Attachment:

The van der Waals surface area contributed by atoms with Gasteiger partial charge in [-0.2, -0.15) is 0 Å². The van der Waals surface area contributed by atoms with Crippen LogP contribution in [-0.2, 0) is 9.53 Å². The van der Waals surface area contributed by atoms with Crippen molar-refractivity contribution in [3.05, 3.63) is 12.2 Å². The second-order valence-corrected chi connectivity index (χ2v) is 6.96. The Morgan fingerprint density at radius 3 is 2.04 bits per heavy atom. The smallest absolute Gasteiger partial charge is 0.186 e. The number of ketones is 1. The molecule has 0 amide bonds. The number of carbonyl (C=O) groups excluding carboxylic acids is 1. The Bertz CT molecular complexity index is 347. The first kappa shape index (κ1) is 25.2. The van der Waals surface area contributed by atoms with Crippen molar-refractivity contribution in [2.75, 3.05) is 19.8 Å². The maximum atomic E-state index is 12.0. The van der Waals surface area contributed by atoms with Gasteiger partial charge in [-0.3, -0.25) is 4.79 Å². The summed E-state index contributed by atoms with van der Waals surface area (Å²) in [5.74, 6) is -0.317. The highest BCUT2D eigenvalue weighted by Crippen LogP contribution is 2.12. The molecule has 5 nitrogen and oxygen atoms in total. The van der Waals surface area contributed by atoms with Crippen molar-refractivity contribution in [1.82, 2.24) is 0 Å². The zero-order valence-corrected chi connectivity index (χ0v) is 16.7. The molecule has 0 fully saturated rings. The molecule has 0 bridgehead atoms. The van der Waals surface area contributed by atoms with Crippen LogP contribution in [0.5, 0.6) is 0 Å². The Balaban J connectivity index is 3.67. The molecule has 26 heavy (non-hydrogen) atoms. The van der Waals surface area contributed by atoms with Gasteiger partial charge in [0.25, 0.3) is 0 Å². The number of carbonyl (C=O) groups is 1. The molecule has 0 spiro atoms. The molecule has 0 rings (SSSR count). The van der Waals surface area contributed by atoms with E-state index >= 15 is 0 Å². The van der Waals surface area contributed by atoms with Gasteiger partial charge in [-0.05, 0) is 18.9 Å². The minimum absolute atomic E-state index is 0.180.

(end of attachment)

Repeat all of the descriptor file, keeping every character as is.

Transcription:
The van der Waals surface area contributed by atoms with Gasteiger partial charge in [-0.2, -0.15) is 0 Å². The van der Waals surface area contributed by atoms with Crippen LogP contribution in [-0.2, 0) is 9.53 Å². The van der Waals surface area contributed by atoms with Crippen molar-refractivity contribution in [3.05, 3.63) is 12.2 Å². The second-order valence-corrected chi connectivity index (χ2v) is 6.96. The Morgan fingerprint density at radius 3 is 2.04 bits per heavy atom. The smallest absolute Gasteiger partial charge is 0.186 e. The number of ketones is 1. The molecule has 0 amide bonds. The number of carbonyl (C=O) groups excluding carboxylic acids is 1. The Bertz CT molecular complexity index is 347. The first kappa shape index (κ1) is 25.2. The van der Waals surface area contributed by atoms with Crippen molar-refractivity contribution in [2.75, 3.05) is 19.8 Å². The maximum atomic E-state index is 12.0. The van der Waals surface area contributed by atoms with Gasteiger partial charge in [-0.3, -0.25) is 4.79 Å². The summed E-state index contributed by atoms with van der Waals surface area (Å²) in [5.74, 6) is -0.317. The highest BCUT2D eigenvalue weighted by Crippen LogP contribution is 2.12. The molecule has 5 nitrogen and oxygen atoms in total. The van der Waals surface area contributed by atoms with Crippen molar-refractivity contribution in [1.82, 2.24) is 0 Å². The zero-order valence-corrected chi connectivity index (χ0v) is 16.7. The molecule has 0 fully saturated rings. The molecule has 0 bridgehead atoms. The van der Waals surface area contributed by atoms with Crippen LogP contribution in [0.5, 0.6) is 0 Å². The Balaban J connectivity index is 3.67. The molecule has 26 heavy (non-hydrogen) atoms. The van der Waals surface area contributed by atoms with Gasteiger partial charge in [0.25, 0.3) is 0 Å². The number of carbonyl (C=O) groups is 1. The molecule has 0 spiro atoms. The molecule has 0 rings (SSSR count). The van der Waals surface area contributed by atoms with E-state index >= 15 is 0 Å². The van der Waals surface area contributed by atoms with Gasteiger partial charge in [-0.05, 0) is 18.9 Å². The minimum absolute atomic E-state index is 0.180.